Is Justice Finite? The Case of Environmental Inclusion

  • Susan Opotow
Part of the Critical Issues in Social Justice book series (CISJ)


Over the past 25 years, the environmental movement has argued for an increasingly wider consideration in our thinking about the natural world. It has argued, first, that a broader constituency is entitled to natural resources and, second, that a broader range of societal arrangements affect the natural world. Both inclusionary trends offer the opportunity to examine the social and psychological factors that widen a society’s “scope of justice,” the psychological boundary for extending considerations of fairness toward others. Tracing successively broader ecophilosophies over the past quarter century and describing typologies of values and research on the scope of justice, this chapter examines social psychological factors that can widen and constrict the scope of justice. Looking at this increasingly inclusionary environmental trend raises the question, “Does inclusion have limits?” The next section describes the scope of justice and its relevance to environmental attitudes and behavior.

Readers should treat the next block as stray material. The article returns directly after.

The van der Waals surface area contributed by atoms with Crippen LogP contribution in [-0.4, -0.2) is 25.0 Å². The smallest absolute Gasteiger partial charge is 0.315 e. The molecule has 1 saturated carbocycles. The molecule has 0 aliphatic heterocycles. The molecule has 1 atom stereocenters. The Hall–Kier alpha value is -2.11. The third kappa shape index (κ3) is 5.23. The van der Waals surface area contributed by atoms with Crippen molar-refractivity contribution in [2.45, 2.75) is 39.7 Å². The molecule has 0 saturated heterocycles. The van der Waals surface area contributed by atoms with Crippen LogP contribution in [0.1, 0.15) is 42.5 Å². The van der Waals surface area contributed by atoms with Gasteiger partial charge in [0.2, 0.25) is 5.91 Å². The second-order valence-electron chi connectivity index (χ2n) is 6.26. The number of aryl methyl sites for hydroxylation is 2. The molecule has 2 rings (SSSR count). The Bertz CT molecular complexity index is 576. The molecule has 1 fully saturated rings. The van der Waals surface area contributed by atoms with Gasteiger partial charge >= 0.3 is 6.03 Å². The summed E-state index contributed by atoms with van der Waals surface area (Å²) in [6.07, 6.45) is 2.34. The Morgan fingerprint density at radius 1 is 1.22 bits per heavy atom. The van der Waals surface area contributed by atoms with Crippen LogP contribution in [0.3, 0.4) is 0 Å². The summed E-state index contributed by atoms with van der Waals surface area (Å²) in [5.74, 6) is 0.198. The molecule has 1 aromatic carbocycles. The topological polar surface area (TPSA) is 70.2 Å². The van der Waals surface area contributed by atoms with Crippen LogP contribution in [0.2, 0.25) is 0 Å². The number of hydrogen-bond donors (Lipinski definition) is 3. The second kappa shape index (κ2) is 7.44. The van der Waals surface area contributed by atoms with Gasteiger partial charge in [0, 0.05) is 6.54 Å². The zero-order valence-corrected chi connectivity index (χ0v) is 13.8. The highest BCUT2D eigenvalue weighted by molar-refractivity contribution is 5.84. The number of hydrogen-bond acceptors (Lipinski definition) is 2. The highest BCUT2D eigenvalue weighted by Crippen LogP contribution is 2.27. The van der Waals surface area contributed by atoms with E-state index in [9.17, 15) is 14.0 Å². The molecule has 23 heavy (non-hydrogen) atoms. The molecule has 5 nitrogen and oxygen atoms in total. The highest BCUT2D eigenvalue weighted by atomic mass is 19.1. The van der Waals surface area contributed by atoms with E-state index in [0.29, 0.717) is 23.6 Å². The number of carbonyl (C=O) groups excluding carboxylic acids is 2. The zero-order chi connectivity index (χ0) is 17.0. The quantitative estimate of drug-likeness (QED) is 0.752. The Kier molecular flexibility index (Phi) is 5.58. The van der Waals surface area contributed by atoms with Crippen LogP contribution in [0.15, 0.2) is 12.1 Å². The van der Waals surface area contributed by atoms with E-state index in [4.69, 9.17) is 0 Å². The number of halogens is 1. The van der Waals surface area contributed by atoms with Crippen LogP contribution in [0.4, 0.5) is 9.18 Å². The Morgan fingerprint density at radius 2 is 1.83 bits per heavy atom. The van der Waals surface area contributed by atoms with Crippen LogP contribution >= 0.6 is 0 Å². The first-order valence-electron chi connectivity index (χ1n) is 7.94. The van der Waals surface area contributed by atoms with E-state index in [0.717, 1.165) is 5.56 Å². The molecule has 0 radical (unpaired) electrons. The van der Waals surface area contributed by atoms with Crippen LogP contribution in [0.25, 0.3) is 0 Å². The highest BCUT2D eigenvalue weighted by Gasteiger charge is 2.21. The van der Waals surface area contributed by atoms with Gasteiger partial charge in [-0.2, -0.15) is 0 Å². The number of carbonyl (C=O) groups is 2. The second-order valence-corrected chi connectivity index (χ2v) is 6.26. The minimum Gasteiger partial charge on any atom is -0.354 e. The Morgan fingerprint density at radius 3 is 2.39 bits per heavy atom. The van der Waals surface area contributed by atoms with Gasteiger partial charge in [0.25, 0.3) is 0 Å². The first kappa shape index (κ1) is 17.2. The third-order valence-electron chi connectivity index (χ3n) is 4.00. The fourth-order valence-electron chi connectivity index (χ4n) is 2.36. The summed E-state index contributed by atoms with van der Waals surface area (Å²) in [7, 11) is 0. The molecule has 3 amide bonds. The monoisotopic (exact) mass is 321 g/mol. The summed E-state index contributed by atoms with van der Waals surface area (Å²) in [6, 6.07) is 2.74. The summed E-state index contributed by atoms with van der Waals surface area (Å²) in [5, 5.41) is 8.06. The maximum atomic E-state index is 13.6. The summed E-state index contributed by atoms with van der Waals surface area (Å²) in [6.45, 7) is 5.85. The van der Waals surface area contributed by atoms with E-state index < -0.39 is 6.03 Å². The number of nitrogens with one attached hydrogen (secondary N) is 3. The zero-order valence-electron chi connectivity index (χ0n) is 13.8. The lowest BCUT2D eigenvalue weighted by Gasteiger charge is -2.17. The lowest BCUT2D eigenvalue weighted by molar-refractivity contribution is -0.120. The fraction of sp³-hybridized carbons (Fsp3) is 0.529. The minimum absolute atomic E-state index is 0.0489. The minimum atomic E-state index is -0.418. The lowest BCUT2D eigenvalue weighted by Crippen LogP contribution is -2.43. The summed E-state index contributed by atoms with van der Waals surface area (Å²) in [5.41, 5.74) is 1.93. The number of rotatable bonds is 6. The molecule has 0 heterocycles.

Natural World Environmental Ethic Environmental Justice Moral Community Environmental Movement 
These keywords were added by machine and not by the authors. This process is experimental and the keywords may be updated as the learning algorithm improves.


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Copyright information

© Springer Science+Business Media New York 1996

Authors and Affiliations

  • Susan Opotow
    • 1
  1. 1.Graduate Program in Dispute ResolutionUniversity of Massachusetts-BostonBostonUSA

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